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Parliament and the Monarchy in Britain

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Britain is a nation that has had the monarchy hierarchy and the Parliament co-exist since time in memorial up to this day. It is very keen in observing the traditions that are carefully carried out especially during occasions. A monarchy is a type of government whereby all political power is carried on to an individual it is hereditary and is known as a monarch. The word monarchy is normally used when talking about a traditional arrangement of heritable law.

A constitution can be either a written constitution or an unwritten constitution. The British constitution constitutes of an unwritten constitution. Therefore, the constitution is very advantageous for instance; it is flexible enough to be amended, by increasing or decreasing as per the will of the elected parliament of the day without any difficulties or long procedures. On the other hand, it has the drawback of aggravating much squabbling in the midst of lawyers, politicians and historians as it may depart considerable layers of vagueness just about now and then vital issues linking to its subjects’ liberties.

In a constitutional monarchy, the constitution limits the power of the crown and gives a considerable share of political power to the people. The monarch reigns with the support of parliament. The monarch does not take part in any decision-making process, and everything is done on the advice of the elected government. Parliamentary act, system in which deliberative bodies carry out their dealings. In English-speaking states, these are grounded on the application of the British Parliament, primarily in the House of Commons. British parliamentary law is predictable, rather than constitutional, including customs and patterns, in addition to the Standing Orders, of the House.

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Parliamentary supremacy is the idea that the leading parliament of a nation has the highest influence over all added branches of administration. It is usually the main standard in countries which have a powerful parliament with obvious constitutional ability. In countries that have had problems with dictators, parliamentary domination may be asserted when the possibility to reorganize the government comes about.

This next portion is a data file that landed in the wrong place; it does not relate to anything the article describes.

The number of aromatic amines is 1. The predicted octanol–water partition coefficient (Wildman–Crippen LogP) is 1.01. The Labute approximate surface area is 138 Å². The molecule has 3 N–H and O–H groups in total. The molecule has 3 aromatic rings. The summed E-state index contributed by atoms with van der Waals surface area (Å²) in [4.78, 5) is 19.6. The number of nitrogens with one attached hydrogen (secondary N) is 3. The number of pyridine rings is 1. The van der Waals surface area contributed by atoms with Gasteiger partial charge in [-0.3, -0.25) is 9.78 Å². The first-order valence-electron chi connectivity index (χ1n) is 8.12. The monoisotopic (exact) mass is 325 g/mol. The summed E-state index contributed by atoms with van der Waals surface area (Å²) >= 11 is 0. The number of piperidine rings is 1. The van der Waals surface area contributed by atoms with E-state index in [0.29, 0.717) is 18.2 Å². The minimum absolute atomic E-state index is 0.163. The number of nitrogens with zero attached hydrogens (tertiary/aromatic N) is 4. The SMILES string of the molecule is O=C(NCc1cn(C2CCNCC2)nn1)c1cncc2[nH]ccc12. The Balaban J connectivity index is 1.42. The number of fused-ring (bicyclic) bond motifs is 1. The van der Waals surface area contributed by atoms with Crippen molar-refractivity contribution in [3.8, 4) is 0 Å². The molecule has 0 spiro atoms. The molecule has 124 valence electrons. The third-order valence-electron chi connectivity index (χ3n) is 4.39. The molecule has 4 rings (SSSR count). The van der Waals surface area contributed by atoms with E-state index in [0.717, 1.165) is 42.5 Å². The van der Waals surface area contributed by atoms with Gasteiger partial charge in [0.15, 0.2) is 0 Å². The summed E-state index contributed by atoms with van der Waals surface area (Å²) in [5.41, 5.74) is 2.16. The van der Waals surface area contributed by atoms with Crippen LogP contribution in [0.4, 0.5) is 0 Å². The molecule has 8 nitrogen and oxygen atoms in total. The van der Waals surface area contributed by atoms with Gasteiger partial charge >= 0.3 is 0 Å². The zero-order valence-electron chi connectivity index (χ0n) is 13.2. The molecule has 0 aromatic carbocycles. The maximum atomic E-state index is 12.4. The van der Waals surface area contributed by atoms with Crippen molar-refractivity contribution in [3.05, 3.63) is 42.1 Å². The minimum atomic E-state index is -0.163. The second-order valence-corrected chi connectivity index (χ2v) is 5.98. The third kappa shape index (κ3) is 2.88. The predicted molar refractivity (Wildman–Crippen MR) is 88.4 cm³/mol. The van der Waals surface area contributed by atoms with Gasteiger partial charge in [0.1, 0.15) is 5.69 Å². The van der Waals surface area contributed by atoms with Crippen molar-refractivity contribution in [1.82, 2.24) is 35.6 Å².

In the beginning of the 17th century, the British monarchy had established a stable relationship with the parliament where the monarchy would be dominant, but by the end of the century, the parliament had removed two monarchs from power and assumed its supremacy over the monarchy.

When Elizabeth passed away in 1603, the Tudor line was finished, and James I became the initial Stuart king in England. He was a Protestant and he grounded his rule on the theory of the ‘divine rights of kings’ rather than on ‘the love of his people’ believing that, as a monarch, he was the representative of God on earth. When King James I called upon the Parliament, he only did it to ask for money, but the members refused to charge any taxes except if the funding was required for war. This was one of the political and economic factors that brought tension between the Parliament and the Monarchy.

When King James’ supremacy was perturbed, immense improvement was recognised in permanent English settlement abroad, and this made it achievable to place the basics of English colonial belongings in North America. In 1620, the Pilgrim Fathers, spiritual dissenters who had taken refuge in Holland, moved from England to America. The clean world provided a suitable position for unnecessary spiritual and political agitators also an important market for English supplies.

In the mid 1600’s, tension rose between the monarchy, and the parliament, there was a civil war that broke out and it led to King Charles I’s execution in January 30 1649.  Charles I took over from his father James I in 1625; he was often confronted by the Puritan party whose members belonged to the middle-level class that had resulted to the ascending of the social and political movement and being the majority in the Parliament. The Puritans required an equal share of power between the king and the parliament but Charles I believed that he was king by divine right. This resulted to him being at loggerheads with the parliament that deprived him of the money he asked for. The members now were determined to get rid of the King and they tried to remove him from the throne by force, but they did not succeed.

In 1642, the King was asked to surrender the kingship that he declined, and a civil war followed. The military were separated into Royalists and Parliament supporters, in the leadership of Oliver Cromwell. The Royalists grew long hair and were called “Cavaliers”. They incorporated the lords, the gentry and England’s church. The Parliament supporters were known as "Roundheads” since they well thought-out that long hair was evil and trimmed theirs short. In London, the ports, the fleet, the new gentry and small property-owners, artisans and puritans supported the Parliament. The King was imprisoned in 1647; Cromwell took over London and disqualified additional 100 Members of Parliament. The lasting members campaigned for the execution of the King on January 30, 1649. Their plea was met since he was killed and the parliament decided to be the only head of the nation therefore the monarchy system was abolished.

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This was followed by the monarchy being removed and England was ruled as a republic also known as the commonwealth. This has continued in the countries that were colonized by the British government and most of those countries are referred to as commonwealth states.